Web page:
Since 2007, the occupied Palestinian territories have been under divided control. The Fatah-dominated Palestinian Authority (PA) administers parts of the West Bank, while Hamas governs the Gaza Strip. Just this Wednesday, Fatah and Hamas announced a new unity government, sparking hope for future cooperation. Though previous attempts at reconciliation have all failed, there is one thing that unites these otherwise divided groups – an intolerance and persecution of dissent.
Last April, Human Rights Watch (HRW) released a report about both Hamas and Fatah suppressing political opposition to their rule. HRW’s country director for Palestine, Sari Bashi, stated that the “Palestinian governments, operating independently, have apparently arrived at similar methods of harassment, intimidation and physical abuse of anyone who dares criticize them.” These methods include the arrest and abuse of journalists and those who openly oppose the government.
Examples of this suppression are numerous. Over recent days, demonstrations broke out in Gaza over the growing electricity crisis there. Protesters denounced both PA President Mahmoud Abbas and Hamas leader Ismail Haniyeh. Hamas security forces arrested participants and assaulted journalists at the demonstration. They also detained a comedian who posted a video online, critical of Hamas. In the West Bank, the PA has regularly arrested individuals for sharing statements critical of the government on Facebook, mirroring, in many ways, the practices of Israel’s occupying forces and neighboring Arab autocrats.
Both Hamas and Fatah have directed their oppressive tactics at one another’s members. Mass arrests by the PA of Hamas members in the West Bank are a relatively regular occurrence. Hamas has similarly targeted and arrested Fatah members in the Gaza Strip.
Both parties have also targeted smaller, rival factions. Fatah’s dominance in the Palestine Liberation Organization (PLO) has given it control over the funding that other Palestinian factions receive. In the past, it has used this power to cancel payments to the Popular Front for the Liberation of Palestine (PFLP) and Democratic Front for the Liberation of Palestine, as punishment for criticizing President Abbas. For its part, Hamas canceled a conference by the PFLP in Gaza last year without warning or explanation.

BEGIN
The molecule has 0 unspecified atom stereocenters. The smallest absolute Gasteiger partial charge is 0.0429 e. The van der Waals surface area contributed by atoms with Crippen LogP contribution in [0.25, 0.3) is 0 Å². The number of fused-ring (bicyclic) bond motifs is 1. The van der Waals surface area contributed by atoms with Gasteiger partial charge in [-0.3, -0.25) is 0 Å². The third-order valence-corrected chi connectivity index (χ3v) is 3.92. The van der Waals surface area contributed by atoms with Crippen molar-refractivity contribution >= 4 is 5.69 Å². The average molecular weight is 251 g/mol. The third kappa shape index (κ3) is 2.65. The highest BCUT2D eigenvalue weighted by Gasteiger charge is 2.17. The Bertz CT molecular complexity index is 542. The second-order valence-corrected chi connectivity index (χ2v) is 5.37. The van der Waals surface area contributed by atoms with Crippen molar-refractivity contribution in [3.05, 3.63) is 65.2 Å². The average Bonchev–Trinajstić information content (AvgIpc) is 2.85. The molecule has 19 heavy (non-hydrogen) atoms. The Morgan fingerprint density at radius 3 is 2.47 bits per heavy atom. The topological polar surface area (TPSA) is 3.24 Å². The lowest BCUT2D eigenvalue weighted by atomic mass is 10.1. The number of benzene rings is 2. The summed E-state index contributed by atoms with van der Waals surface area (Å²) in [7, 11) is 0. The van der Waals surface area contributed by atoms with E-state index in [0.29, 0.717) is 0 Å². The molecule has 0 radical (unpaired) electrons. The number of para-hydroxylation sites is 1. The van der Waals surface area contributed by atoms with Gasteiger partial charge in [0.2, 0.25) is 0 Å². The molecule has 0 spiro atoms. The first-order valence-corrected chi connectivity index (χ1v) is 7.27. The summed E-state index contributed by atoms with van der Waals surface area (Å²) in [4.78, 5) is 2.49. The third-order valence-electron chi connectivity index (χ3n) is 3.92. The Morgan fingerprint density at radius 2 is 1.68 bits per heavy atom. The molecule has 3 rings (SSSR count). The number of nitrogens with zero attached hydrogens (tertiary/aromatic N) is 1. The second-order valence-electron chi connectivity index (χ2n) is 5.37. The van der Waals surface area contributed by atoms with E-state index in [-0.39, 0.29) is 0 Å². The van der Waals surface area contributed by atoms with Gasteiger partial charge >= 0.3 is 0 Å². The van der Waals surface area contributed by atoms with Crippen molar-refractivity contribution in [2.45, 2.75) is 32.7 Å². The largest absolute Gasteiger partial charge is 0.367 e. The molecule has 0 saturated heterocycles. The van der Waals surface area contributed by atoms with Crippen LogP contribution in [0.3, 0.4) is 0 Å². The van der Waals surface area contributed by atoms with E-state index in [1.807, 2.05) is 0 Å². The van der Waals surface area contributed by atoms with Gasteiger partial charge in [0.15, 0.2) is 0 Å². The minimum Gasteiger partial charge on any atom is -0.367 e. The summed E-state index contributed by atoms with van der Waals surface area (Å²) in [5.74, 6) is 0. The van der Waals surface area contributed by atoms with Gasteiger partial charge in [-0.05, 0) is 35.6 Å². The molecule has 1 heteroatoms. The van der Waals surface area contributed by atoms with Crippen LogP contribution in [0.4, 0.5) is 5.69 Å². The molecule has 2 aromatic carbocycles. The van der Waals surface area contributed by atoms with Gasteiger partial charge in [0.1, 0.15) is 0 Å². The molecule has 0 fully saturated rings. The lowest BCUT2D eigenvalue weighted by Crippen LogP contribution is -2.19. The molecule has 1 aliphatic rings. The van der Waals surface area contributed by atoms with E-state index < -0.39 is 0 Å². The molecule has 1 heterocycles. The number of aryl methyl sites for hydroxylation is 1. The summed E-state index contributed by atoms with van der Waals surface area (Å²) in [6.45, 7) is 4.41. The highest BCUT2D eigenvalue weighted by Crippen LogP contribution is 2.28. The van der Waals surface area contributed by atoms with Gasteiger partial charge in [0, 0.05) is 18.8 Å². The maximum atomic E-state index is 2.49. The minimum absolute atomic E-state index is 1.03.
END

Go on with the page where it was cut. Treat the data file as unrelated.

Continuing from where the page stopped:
Both groups are similarly hostile to dissent from within their ranks. Former Gaza-based Fatah leader and strongman Mohammad Dahlan, who is himself no liberal democrat, has spent recent years trying to challenge Abbas’s leadership position. Before the recent Fatah conference, Dahlan’s supporters were purged from the party, paving the way for Abbas’s unanimous reappointment as party chairman.
Stifling democratic expression is yet another way Fatah and Hamas suppress dissent. This January, Abbas entered the thirteenth year of his four-year term as president, which began in January 2005. Recently, PA-appointed judges postponed municipal elections, which would have granted Palestinians a democratic voice for the first time since 2007. Their decision saved Fatah from a likely electoral defeat to Hamas.
Efforts by Abbas, Haniyeh, and the Palestinian political classes to immunize themselves from dissent have contributed to a growing disconnect between Palestinians and their leaders. A recent poll found that 64% of Palestinians think Abbas should resign. 76% consider the PA’s institutions to be corrupt. In the West Bank, only 36% of respondents reported that they could criticize the PA without fear of consequences. A full third of respondents said they do not support any Palestinian political party, a greater percentage than those who support either Hamas (21%) or Fatah (29%).
The shared autocratic tendencies of Hamas and Fatah, embodied in their intolerance of dissent, have prevented true Palestinian political unity. It remains to be seen if the new reconciliation agreement, sparked by the election of Donald Trump, can succeed where others have failed. One thing is for certain, however: the longer these factions jealously cling to power by suppressing dissent, the more their people will start to look for alternatives.